Threads are both a player currency for doing things like altering a scene, avoiding harm, or rolling with Fate’s Favor, and the currency you spend to buy advancements for your character. You can gain a thread whenever you roll doubles, and there are also four “once per session” triggers that can also grant a thread, which varies based on the playbook involved.
I have fully enjoyed games that use the same currency for advancement and for modifying aspects of the game in play, but I don’t think I have ever enjoyed those games because they use a dual-use currency. I always have a hard time feeling like the meta-choice between advancing a character and changing what happens in a scene isn’t an interesting choice for the story of the game and just kind of increases player stress.
Many aspects of the playbooks are discussed in terms of how the rules work surrounding those playbooks, but the playbooks do not appear in a generally usable form or template in the book. I know this is a tug-of-war in PbtA game design. They are freely available as downloads, so this isn’t an impediment to running the game, but since inclusion or exclusion has been the topic of discussion in the past, I wanted to mention it here.
The Herald and Running Games
One thing I really appreciate about Demigods is that it spends a good amount of its word count on discussions of safety. Not just general best practices, like lines and veils or active safety and calibration tools, but also addressing the care that needs to be taken when using elements of other cultures, religions, and the aspects of ancient folklore that involve things like the lack of consent by godly beings, as well as their abuse of authority.
In addition to presenting the familiar game facilitator’s elements in a PbtA game, in this case, the Herald’s Agenda (the philosophy of what the game should be doing), and the Herald’s Principals (how to go about reinforcing that philosophy), there are some additional tools. Some of these include:
- Love Letters
- Sample Spindles
- The Bestiary
Love letters are a custom move that shows that time passes and allows the player to make a meaningful choice about what happened in the interim. The sample spindles show some locations where the supernatural may have occurred, and where the PCs first met one another. The Bestiary has a list of example creatures, as well as guidelines for creating creatures that might be a physical threat to the PCs, including those that should only be handled with special actions rather than by tracking armor and harm.
The sample scenario not only provides a starting scenario for the group to use but also provides a general structure to serve as an example of how to format a scenario for the game. The example scenario involves a Celebrant of Media that suddenly removes all anonymity from the internet, as well as the daemons that serve her. The structure of the scenario goes like this:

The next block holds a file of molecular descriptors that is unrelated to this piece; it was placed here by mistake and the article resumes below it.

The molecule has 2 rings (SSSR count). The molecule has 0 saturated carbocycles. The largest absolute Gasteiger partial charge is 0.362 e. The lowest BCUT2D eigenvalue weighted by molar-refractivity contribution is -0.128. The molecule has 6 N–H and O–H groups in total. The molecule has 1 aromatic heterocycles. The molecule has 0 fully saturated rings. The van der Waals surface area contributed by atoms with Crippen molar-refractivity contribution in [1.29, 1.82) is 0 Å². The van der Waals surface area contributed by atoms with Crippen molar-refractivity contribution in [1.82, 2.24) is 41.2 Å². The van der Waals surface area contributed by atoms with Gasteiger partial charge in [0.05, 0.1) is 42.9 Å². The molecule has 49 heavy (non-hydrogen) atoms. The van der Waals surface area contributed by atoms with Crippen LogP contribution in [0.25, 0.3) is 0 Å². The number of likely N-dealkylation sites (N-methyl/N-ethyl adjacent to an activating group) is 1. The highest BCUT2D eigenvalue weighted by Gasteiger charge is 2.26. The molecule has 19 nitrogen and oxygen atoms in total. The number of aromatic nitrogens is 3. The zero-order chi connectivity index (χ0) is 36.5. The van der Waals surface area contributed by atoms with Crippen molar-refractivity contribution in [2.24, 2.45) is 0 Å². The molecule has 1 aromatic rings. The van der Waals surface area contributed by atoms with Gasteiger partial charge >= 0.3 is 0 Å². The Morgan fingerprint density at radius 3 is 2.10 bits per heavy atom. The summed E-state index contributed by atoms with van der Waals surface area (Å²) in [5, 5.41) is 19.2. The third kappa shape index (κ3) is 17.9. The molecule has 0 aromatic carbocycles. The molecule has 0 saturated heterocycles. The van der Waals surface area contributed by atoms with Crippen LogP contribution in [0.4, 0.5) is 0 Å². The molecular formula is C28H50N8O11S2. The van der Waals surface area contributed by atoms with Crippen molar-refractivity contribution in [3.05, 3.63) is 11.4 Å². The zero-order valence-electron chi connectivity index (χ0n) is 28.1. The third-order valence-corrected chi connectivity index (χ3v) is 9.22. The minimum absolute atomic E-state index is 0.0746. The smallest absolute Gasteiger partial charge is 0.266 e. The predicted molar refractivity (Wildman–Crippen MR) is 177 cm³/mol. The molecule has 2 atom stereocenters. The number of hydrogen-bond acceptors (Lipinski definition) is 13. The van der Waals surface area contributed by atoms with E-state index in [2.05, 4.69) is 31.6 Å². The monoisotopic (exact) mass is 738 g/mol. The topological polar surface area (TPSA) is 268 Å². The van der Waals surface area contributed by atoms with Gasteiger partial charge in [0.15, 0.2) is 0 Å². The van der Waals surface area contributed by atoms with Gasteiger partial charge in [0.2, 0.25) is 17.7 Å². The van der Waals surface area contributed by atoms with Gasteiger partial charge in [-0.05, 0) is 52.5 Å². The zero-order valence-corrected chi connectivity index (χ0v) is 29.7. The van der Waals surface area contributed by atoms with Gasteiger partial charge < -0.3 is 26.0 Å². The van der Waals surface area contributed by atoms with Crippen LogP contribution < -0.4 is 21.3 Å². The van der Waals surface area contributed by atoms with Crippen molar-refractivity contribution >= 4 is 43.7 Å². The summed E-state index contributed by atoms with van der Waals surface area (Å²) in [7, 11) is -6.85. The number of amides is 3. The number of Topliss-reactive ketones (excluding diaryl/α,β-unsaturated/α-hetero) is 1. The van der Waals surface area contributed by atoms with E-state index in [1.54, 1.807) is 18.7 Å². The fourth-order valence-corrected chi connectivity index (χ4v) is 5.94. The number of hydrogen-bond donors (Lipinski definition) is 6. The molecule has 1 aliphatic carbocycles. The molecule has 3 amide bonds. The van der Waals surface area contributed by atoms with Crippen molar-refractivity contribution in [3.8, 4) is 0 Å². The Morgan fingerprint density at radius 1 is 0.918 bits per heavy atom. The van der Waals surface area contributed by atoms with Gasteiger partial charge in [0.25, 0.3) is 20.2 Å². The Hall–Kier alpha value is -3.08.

- Herald Intro (the behinds the scenes reality of what caused the scenario)
- Relevant Pantheon (some notes on what gods are involved and why)
- Player Intro (what the players know about the scenario)
- Plot Hooks (why the players will want to get involved)
- Investigatey versus Fighty (elements of the scenario that can be resolved via physical confrontation versus elements that can be resolved with problem-solving and negotiation)
- Rewards (what the PCs get out of the situation once they resolve everything)
In addition to the example scenario in the book, there is a 59-page PDF with seven more scenarios, in addition to the scenario in the core rulebook.
Fate’s Favor Even beyond the PbtA implementation, I think it gets the basics of what you need in a game about modern demigods down, and serves as a solid template for what other games in the genre should be striving for.
I really like how this book looks, and I appreciate how it reads. It’s a very approachable way to address the genre of modern-day gods. The nine playbooks offer a good variety of deific archetypes, and I really like both the existence and the variety of the Death Moves. I appreciate the temptation presented by using the Ascendence moves as well, and it reinforced the genre tropes of trying to balance the godly and the mortal in a single life.
There isn’t much that doesn’t hold up well for me. The biggest thing that stands out is the dual purpose of threads as a currency in game and for advancement. I think overall they all lead to a better game, but there are a few places where it feels like the interaction of gifts and extra abilities granted by gifts when combined with different moves could get a little complicated.
Recommended–If the product fits in your broad area of gaming interests, you are likely to be happy with this purchase.
I think if you are looking for something that is Powered by the Apocalypse, that is in the modern urban fantasy mold, Demigods offers you something distinct to play with. Even beyond the PbtA implementation, I think it gets the basics of what you need in a game about modern demigods down, and serves as a solid template for what other games in the genre should be striving for.
What are some of your favorite properties that deal with modern divinity? What does a game absolutely need to do in order to emulate those properties? We want to hear from you in the comments below!